In this project, two of the five groups of students in this study were indeed more successful at co-construing their online relationship in ways that were mutually compatible. They mirrored one another's interactional features by responding to and elaborating upon questions, using personal forms of address, following up on other-initiated topics, and converging on a conversational tone. Like the students reported by O'Dowd (2003), they wrote frequently, requested their partners' opinions, and worked to develop a personal relationship.
The main focus of this paper, however, has been on exploring groups that were low functioning. First, expectations about the use of technology differed based on different levels of prior experience of online writing. The American students were more accustomed to using technology in their language courses and therefore saw the telecollaboration as a familiar extension of previous coursework. They were critical of particular aspects of Blackboard, such as the slow navigation speed and the accessibility of multiple discussion threads. The German students, on the other hand, were more enthusiastic about using it simply to communicate with native-speaking peers, possibly because the use of technology in a language class was a novelty for them. Students' interactional purposes ranged from seeking interpersonal contact to practicing grammar with a native speaker, and opinions differed on what linguistic conventions were appropriate online. The American students viewed brevity and time efficiency as positive, whereas the German students wrote lengthier messages to try and engage their peers in extended discussions.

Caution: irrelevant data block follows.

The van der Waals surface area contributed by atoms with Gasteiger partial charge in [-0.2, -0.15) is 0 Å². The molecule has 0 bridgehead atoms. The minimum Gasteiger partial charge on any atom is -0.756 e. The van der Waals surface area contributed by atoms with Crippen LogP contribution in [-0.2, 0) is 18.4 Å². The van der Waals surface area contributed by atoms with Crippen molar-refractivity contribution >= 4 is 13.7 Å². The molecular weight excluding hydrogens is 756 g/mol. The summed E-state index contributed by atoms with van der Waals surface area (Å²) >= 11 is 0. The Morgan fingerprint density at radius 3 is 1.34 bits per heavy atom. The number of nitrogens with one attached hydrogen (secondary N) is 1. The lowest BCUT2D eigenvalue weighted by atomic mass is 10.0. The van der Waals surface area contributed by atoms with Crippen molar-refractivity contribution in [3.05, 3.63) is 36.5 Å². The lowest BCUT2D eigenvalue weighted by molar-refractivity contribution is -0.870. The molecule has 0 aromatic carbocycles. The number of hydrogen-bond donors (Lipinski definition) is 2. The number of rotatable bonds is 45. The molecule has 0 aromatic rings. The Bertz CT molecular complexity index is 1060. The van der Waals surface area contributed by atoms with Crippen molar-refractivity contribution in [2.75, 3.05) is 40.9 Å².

I next turned to an examination of how the social and institutional settings might have influenced the communicative and interpretive choices that students made online. Despite differences in how the study of English and German are viewed in Germany and the United States, respectively, students converged on the personal importance of studying a foreign language. Nonetheless, the German students had given up part of a vacation to study a foreign language, which points to the social importance for them of learning English. They were viewed by both groups of students as more motivated. Differing institutional constraints played a role in influencing the communicative choices that students made and how they interpreted the messages they received. For example, the importance of grades for the American students weighed in as a strong factor in influencing how they valued the time spent writing to the German students. Most of the American students felt they had a pedagogical mandate to perform a reply, even when they felt they had more pressing, institutionally imposed deadlines. Most of the German students, in contrast, were taking the course for a grade outside of the regular semester with no grade attached, and the time they spent writing was voluntary.
The third research question asked how the findings of this study might extend current pedagogical knowledge about telecollaborative projects. I address this question by examining it in light of each of the three tensions documented.
In the first tension, differences in expectations and norms for telecollaborative projects can be addressed by preparing students through explicit class discussions. With the increasing amount of research available on telecollaboration, students can jointly analyze published episodes of successful and unsuccessful communication before the exchange begins to open discussions about missed communication and help deflect potential tensions in their own communication.